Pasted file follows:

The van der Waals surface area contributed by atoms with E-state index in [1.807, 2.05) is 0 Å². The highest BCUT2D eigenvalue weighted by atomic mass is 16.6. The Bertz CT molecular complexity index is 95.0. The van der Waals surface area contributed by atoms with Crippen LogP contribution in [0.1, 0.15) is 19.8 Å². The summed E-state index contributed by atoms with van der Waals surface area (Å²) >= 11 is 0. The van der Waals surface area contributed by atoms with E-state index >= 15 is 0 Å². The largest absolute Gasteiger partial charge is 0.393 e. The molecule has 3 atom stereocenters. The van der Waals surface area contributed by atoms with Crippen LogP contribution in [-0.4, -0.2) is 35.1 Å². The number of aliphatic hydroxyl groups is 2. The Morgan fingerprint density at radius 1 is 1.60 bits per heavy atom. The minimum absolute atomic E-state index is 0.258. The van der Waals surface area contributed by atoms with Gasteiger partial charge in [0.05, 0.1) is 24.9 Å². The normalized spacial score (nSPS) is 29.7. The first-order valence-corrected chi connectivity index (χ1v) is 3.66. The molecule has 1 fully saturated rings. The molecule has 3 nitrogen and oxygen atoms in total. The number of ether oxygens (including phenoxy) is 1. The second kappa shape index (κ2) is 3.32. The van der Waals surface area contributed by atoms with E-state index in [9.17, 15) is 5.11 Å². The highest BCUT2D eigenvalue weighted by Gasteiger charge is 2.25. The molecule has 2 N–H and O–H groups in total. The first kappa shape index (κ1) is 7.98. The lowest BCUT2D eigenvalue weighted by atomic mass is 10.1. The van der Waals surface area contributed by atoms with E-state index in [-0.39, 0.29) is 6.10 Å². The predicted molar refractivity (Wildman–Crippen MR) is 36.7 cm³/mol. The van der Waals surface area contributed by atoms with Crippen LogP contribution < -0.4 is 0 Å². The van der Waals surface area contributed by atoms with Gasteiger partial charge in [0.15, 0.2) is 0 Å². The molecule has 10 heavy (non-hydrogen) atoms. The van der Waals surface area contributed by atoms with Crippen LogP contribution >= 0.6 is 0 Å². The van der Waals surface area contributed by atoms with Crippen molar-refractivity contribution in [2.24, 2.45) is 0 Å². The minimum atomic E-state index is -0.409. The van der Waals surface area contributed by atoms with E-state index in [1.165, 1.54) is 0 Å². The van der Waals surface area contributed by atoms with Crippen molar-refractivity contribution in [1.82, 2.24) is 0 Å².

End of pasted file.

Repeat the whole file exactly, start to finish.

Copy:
The van der Waals surface area contributed by atoms with E-state index in [1.807, 2.05) is 0 Å². The highest BCUT2D eigenvalue weighted by atomic mass is 16.6. The Bertz CT molecular complexity index is 95.0. The van der Waals surface area contributed by atoms with Crippen LogP contribution in [0.1, 0.15) is 19.8 Å². The summed E-state index contributed by atoms with van der Waals surface area (Å²) >= 11 is 0. The van der Waals surface area contributed by atoms with E-state index >= 15 is 0 Å². The largest absolute Gasteiger partial charge is 0.393 e. The molecule has 3 atom stereocenters. The van der Waals surface area contributed by atoms with Crippen LogP contribution in [-0.4, -0.2) is 35.1 Å². The number of aliphatic hydroxyl groups is 2. The Morgan fingerprint density at radius 1 is 1.60 bits per heavy atom. The minimum absolute atomic E-state index is 0.258. The van der Waals surface area contributed by atoms with Gasteiger partial charge in [0.05, 0.1) is 24.9 Å². The normalized spacial score (nSPS) is 29.7. The first-order valence-corrected chi connectivity index (χ1v) is 3.66. The molecule has 1 fully saturated rings. The molecule has 3 nitrogen and oxygen atoms in total. The number of ether oxygens (including phenoxy) is 1. The second kappa shape index (κ2) is 3.32. The van der Waals surface area contributed by atoms with E-state index in [9.17, 15) is 5.11 Å². The highest BCUT2D eigenvalue weighted by Gasteiger charge is 2.25. The molecule has 2 N–H and O–H groups in total. The first kappa shape index (κ1) is 7.98. The lowest BCUT2D eigenvalue weighted by atomic mass is 10.1. The van der Waals surface area contributed by atoms with E-state index in [-0.39, 0.29) is 6.10 Å². The predicted molar refractivity (Wildman–Crippen MR) is 36.7 cm³/mol. The van der Waals surface area contributed by atoms with Crippen LogP contribution < -0.4 is 0 Å². The van der Waals surface area contributed by atoms with Gasteiger partial charge in [0.15, 0.2) is 0 Å². The molecule has 10 heavy (non-hydrogen) atoms. The van der Waals surface area contributed by atoms with Crippen LogP contribution >= 0.6 is 0 Å². The van der Waals surface area contributed by atoms with Crippen molar-refractivity contribution in [2.24, 2.45) is 0 Å². The minimum atomic E-state index is -0.409. The van der Waals surface area contributed by atoms with E-state index in [1.165, 1.54) is 0 Å². The van der Waals surface area contributed by atoms with Crippen molar-refractivity contribution in [1.82, 2.24) is 0 Å².